Alien invasion movie 'The 5th Wave' makes an argument for the existence of God

(The 5th Wave/Columbia Pictures)

"The 5th Wave" appears to be just another movie about the world's destruction, but for one movie reviewer, the film managed to make "an argument for the existence of God" when one of its characters—an alien, no less—talked about love.

Writing for WND, movie reviewer Drew Zahn says at first glance, "The 5th Wave," which is based on the New York Times bestselling novel written by Rick Yancey, "looks like just another teeny-bopper action/romance flick."

The movie is about an alien invasion of Earth with the aliens using "waves" of flood, disease, and many more in their attempt to wipe mankind off the face of the Earth. When people are faced with the fifth wave, a 16-year-old survivor named Cassie Sullivan tries to protect her little brother Sammy.

"The movie's action is reasonably entertaining, and it pulls the heartstrings pretty hard, but like most movies of this genre, the absence of meaningful adult characters and the all-too-obvious reality that all the young people are unrealistically Hollywood gorgeous does pigeonhole the movie as squarely for teens only," notes Zahn.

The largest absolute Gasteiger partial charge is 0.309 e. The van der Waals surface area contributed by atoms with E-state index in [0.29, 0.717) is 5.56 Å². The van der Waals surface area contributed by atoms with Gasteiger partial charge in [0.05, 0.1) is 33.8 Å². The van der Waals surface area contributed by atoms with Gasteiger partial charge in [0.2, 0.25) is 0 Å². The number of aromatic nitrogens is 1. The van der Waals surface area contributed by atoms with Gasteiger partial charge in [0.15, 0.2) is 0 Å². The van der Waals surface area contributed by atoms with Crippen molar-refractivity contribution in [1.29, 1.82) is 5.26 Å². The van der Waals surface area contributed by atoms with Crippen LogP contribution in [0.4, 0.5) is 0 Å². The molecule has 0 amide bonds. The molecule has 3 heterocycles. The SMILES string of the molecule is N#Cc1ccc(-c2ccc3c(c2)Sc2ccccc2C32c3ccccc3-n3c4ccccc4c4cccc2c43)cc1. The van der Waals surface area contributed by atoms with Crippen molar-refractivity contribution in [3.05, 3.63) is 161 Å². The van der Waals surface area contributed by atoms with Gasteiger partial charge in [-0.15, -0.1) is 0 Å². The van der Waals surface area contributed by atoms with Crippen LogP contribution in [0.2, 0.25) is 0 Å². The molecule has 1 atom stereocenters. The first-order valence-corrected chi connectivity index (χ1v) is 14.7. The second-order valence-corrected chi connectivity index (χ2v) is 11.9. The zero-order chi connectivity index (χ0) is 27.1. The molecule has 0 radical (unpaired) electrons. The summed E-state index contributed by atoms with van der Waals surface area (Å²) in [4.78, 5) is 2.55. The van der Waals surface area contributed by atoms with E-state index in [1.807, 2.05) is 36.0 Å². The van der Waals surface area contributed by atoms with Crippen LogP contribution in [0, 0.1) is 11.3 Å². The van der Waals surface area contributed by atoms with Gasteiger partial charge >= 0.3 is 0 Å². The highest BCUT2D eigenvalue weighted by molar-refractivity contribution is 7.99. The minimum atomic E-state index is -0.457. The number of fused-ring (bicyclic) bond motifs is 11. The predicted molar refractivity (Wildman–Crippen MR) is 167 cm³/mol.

But he appreciates the scene where an alien tries to talk about love. "Our kind believe love is just a trick," the alien from the movie says. "A way to protect your genetic future."

The alien is then asked, "Do you really believe that?" And the alien replies, "Love's not a trick. It's real."

For Zahn, the conversation is important because "it plants a major seed of doubt in the prevalent, naturalist worldview of our time."

"Bolstered by the theory of evolution, this worldview suggests the natural universe is all there is and whatever emotions or instincts we feel are merely a product of that evolution. There's no room for the supernatural, and without the ability to put Him in a test tube, there's no room for God, either," he explains.

"But still, there's something deep inside us that rejects this notion. Something that wants to believe in purpose, in design, in things – like love – that are greater than evolutionary leftovers."

Zahn adds that every time a person says "I love you," that person is already arguing that "something more than the natural is real." In doing so, people are making "an argument for God."